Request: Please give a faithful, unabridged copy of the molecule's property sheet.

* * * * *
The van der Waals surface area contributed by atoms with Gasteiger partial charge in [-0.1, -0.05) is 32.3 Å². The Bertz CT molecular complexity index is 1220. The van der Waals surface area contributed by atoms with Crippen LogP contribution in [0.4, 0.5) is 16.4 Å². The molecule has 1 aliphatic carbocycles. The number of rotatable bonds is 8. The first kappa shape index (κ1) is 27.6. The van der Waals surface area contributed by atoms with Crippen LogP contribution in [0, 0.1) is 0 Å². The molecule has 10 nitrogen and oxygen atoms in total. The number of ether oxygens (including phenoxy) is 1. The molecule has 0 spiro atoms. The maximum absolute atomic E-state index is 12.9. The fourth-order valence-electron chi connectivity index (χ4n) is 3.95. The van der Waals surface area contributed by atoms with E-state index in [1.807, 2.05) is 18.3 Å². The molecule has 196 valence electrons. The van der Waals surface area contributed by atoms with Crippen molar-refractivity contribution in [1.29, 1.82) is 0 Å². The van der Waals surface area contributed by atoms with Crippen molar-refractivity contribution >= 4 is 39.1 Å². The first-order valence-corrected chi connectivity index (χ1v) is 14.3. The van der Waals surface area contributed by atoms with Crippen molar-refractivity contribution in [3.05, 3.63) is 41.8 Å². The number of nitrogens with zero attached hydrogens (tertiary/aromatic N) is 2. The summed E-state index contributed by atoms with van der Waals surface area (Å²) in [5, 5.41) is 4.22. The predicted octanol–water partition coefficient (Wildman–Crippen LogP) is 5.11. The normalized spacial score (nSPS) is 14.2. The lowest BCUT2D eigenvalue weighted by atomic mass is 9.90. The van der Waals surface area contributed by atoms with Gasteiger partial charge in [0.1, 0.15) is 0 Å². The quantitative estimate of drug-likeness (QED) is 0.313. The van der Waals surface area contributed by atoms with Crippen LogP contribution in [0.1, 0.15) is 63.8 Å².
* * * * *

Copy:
The van der Waals surface area contributed by atoms with Gasteiger partial charge in [-0.1, -0.05) is 32.3 Å². The Bertz CT molecular complexity index is 1220. The van der Waals surface area contributed by atoms with Crippen LogP contribution in [0.4, 0.5) is 16.4 Å². The molecule has 1 aliphatic carbocycles. The number of rotatable bonds is 8. The first kappa shape index (κ1) is 27.6. The van der Waals surface area contributed by atoms with Crippen LogP contribution in [0, 0.1) is 0 Å². The molecule has 10 nitrogen and oxygen atoms in total. The number of ether oxygens (including phenoxy) is 1. The molecule has 0 spiro atoms. The maximum absolute atomic E-state index is 12.9. The fourth-order valence-electron chi connectivity index (χ4n) is 3.95. The van der Waals surface area contributed by atoms with E-state index in [1.807, 2.05) is 18.3 Å². The molecule has 196 valence electrons. The van der Waals surface area contributed by atoms with Crippen molar-refractivity contribution in [1.29, 1.82) is 0 Å². The van der Waals surface area contributed by atoms with Crippen molar-refractivity contribution >= 4 is 39.1 Å². The first-order valence-corrected chi connectivity index (χ1v) is 14.3. The van der Waals surface area contributed by atoms with Crippen molar-refractivity contribution in [3.05, 3.63) is 41.8 Å². The number of nitrogens with zero attached hydrogens (tertiary/aromatic N) is 2. The summed E-state index contributed by atoms with van der Waals surface area (Å²) in [5, 5.41) is 4.22. The predicted octanol–water partition coefficient (Wildman–Crippen LogP) is 5.11. The normalized spacial score (nSPS) is 14.2. The lowest BCUT2D eigenvalue weighted by atomic mass is 9.90. The van der Waals surface area contributed by atoms with Gasteiger partial charge in [0.1, 0.15) is 0 Å². The quantitative estimate of drug-likeness (QED) is 0.313. The van der Waals surface area contributed by atoms with Crippen LogP contribution in [0.1, 0.15) is 63.8 Å².